We initially tried using Vega-Lite directly for the chart, but after a few failures and some googling, we switched to react-vega-lite. vega-embed wants to modify an existing DOM element when called, while react-vega-lite constructs an element to be put in place at the right time. The steps are:

  1. Create a paragraph placeholder if there’s no data.
  2. Re-organize the data into the form the chart needs.
  3. Construct a spec like the ones we have seen before.
  4. Create options to turn off the annoying links (also seen before).
  5. Return an instance of the VegaLite component.
import React from 'react'
import VegaLite from 'react-vega-lite'

const DataChart = ({data}) => {
  if (! data) {
    return (<p>no data</p>)

  const values = => ({x: rec.hindfoot_avg, y: rec.weight_avg}))
  let spec = {
    '$schema': '',
    'description': 'Mean Weight vs Mean Hindfoot Length',
    'mark': 'point',
    'encoding': {
      'x': {'field': 'x', 'type': 'quantitative'},
      'y': {'field': 'y', 'type': 'quantitative'}
  let options = {
    'actions': {
      'export': false,
      'source': false,
      'editor': false
  let scatterData = {
    'values': values
  return (<VegaLite spec={spec} data={scatterData} options={options}/>)

export default DataChart


Selecting Random Data

FIXME: we might select the header row!

Reporting Other Data

A user has asked for the number of male and female animals observed for each year.

  1. Should you add this to the existing query for yearly data or create a new API call?
  2. Implement your choice.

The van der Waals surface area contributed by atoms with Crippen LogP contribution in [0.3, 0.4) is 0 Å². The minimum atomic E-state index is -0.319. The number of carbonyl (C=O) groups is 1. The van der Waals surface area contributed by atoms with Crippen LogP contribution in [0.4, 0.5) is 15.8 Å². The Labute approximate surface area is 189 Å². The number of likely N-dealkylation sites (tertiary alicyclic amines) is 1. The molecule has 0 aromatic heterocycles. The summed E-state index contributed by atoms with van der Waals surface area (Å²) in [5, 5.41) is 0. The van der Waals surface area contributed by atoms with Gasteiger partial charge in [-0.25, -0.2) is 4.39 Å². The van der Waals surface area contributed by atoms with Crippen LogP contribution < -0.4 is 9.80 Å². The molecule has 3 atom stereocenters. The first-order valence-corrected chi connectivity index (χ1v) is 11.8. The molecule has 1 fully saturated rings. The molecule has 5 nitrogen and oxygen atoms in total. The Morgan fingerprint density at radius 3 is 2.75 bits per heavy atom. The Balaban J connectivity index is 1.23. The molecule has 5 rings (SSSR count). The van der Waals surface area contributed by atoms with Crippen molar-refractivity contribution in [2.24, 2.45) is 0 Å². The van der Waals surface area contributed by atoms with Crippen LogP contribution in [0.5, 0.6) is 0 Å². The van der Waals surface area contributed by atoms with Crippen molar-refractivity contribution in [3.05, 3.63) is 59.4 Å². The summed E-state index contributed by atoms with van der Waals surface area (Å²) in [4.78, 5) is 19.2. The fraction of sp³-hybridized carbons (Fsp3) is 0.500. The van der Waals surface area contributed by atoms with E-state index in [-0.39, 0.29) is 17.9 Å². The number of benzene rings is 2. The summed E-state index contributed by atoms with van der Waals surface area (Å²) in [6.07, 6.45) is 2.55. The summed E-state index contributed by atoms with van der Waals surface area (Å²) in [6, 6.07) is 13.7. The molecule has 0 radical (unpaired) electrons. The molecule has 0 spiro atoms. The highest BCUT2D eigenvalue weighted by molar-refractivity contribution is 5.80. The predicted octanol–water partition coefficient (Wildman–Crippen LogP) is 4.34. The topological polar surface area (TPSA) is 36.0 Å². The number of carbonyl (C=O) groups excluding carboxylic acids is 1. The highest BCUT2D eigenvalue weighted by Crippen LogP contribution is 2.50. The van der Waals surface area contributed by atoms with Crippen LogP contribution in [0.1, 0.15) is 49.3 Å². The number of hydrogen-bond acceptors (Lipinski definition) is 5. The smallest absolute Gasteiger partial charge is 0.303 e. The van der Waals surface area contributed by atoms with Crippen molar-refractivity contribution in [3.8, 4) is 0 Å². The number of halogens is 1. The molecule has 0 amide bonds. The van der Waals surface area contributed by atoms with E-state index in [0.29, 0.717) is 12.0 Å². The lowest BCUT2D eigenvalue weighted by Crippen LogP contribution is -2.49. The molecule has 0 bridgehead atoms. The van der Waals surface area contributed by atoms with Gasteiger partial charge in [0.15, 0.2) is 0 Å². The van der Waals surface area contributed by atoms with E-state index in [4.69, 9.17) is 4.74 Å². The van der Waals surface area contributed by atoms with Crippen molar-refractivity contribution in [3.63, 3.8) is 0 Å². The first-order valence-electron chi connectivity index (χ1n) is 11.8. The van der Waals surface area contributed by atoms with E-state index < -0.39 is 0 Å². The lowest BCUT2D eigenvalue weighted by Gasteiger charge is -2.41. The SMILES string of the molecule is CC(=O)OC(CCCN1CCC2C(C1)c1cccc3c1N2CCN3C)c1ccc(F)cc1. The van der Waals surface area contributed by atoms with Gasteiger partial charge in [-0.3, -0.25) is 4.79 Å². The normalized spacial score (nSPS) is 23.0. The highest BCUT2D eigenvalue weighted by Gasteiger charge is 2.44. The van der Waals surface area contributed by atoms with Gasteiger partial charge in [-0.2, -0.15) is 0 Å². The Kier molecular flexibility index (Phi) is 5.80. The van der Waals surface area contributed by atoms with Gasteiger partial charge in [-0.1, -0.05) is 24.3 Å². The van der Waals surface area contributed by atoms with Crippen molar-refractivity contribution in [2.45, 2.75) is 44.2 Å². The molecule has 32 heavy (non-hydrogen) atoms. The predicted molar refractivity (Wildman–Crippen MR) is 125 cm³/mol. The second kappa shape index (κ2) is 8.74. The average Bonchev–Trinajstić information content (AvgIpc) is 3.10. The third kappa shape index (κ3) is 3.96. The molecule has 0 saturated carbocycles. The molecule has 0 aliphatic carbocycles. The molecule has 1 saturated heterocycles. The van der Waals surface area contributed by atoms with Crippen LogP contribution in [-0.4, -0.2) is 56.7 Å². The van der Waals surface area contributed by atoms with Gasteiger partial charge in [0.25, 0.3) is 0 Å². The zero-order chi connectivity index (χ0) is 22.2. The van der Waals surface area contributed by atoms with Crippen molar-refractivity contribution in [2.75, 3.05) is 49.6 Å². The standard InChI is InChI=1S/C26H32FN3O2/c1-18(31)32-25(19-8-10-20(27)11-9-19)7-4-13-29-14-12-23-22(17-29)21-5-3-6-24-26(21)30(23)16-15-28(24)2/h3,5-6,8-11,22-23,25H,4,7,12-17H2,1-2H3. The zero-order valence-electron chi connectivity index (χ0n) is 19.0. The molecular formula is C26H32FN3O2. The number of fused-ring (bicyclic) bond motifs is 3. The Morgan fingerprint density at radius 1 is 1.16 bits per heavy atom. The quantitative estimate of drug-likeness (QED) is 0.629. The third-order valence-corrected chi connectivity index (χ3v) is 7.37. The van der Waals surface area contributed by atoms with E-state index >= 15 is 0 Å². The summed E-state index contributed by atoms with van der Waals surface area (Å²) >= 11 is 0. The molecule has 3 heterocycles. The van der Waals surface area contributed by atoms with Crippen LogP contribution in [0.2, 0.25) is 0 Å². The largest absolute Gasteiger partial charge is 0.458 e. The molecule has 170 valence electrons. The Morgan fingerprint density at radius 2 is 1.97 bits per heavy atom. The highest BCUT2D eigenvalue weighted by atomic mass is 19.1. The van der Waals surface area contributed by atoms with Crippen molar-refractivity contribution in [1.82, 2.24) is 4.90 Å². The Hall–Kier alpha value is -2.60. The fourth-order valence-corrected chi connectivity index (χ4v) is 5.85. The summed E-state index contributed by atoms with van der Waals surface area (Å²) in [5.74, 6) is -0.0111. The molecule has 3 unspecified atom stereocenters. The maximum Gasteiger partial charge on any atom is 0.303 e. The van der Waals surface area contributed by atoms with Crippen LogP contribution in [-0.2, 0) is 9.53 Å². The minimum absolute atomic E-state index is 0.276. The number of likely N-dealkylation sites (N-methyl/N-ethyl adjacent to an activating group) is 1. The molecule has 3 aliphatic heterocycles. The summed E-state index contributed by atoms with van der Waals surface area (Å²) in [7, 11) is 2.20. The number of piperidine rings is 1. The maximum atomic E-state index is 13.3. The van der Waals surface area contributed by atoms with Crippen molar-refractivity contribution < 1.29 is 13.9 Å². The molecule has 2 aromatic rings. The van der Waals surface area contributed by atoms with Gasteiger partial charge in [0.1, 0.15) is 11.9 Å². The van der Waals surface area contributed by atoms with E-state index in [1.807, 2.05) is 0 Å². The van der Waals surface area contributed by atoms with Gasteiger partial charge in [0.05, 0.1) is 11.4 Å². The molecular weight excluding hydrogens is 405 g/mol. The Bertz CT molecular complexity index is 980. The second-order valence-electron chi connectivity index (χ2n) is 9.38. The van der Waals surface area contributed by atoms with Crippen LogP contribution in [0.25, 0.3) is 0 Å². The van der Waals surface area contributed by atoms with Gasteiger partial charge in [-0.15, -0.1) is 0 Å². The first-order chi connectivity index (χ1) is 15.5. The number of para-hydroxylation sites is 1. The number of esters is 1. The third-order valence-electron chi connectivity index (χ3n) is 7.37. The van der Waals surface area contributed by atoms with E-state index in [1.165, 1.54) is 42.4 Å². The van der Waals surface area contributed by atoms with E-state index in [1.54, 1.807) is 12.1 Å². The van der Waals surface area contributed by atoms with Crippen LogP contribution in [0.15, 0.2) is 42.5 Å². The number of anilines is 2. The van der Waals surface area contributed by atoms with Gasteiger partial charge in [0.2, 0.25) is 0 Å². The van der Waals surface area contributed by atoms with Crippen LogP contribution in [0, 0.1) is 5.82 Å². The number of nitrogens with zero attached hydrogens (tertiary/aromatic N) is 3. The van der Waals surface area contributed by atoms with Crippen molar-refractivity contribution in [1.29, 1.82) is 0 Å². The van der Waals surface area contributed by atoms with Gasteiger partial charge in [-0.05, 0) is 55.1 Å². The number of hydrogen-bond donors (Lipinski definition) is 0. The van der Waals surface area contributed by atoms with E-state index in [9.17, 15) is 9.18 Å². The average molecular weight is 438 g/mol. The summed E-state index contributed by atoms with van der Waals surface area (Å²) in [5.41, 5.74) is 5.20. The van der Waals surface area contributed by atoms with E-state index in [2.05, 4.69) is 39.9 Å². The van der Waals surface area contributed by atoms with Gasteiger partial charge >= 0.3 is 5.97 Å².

One Record Per Year

Another way to slice the data for testing purposes is to select one record from each year. This is tricky to do with SQL, but straightforward to do with a little bit of JavaScript. Write a small command-line JavaScript program that:

  1. Reads all the data from the database.
  2. Keeps the first record it finds for each year.
  3. Prints these records formatted as SQL insert statements.

Error Checking

HTTP defines many status codes that servers should return to tell clients what went wrong.

  1. Modify the server to return 400 with an error message if the range of years requested is invalid
  2. Compare your implementation to someone else’s. Did you define “invalid” in the same way? I.e., will your programs always return the same status codes for every query?

Use All the Data

Create a database using all of the survey data and test the display. What bugs or shortcomings do you notice compared to displaying test data?

Merging Displays

The SurveyStats and DataDisplay components in the front end both display tables.

  1. Write a new component TableDisplay that will display an arbitrary table given a list of column names and a list of objects which all have (at least) those fields.
  2. Replace SurveyStats and DataDisplay with your new component.
  3. Modify your component so that it generates a unique ID for each value in the table. (Hint: you may need to pass in a third parameter to each call to serve as the root or stem of those unique IDs.)


Modify DataDisplay to format fractional numbers with a single decimal place, but leave the integers as they are. Ask yourself why, seven decades after the invention of digital computers, this isn’t easier.

Data, Data Everywhere

Modify DataChart so that the word data isn’t used in so many different ways. Does doing this make you feel better about yourself as a person? Modify it again so that the height and width of the chart are passed in as well. Did that help?

Key Points

  • Use slices of actual data to test applications.
  • Test summaries and small cases so that results can be checked by hand.
  • Store state in a class, use pure functions to display it.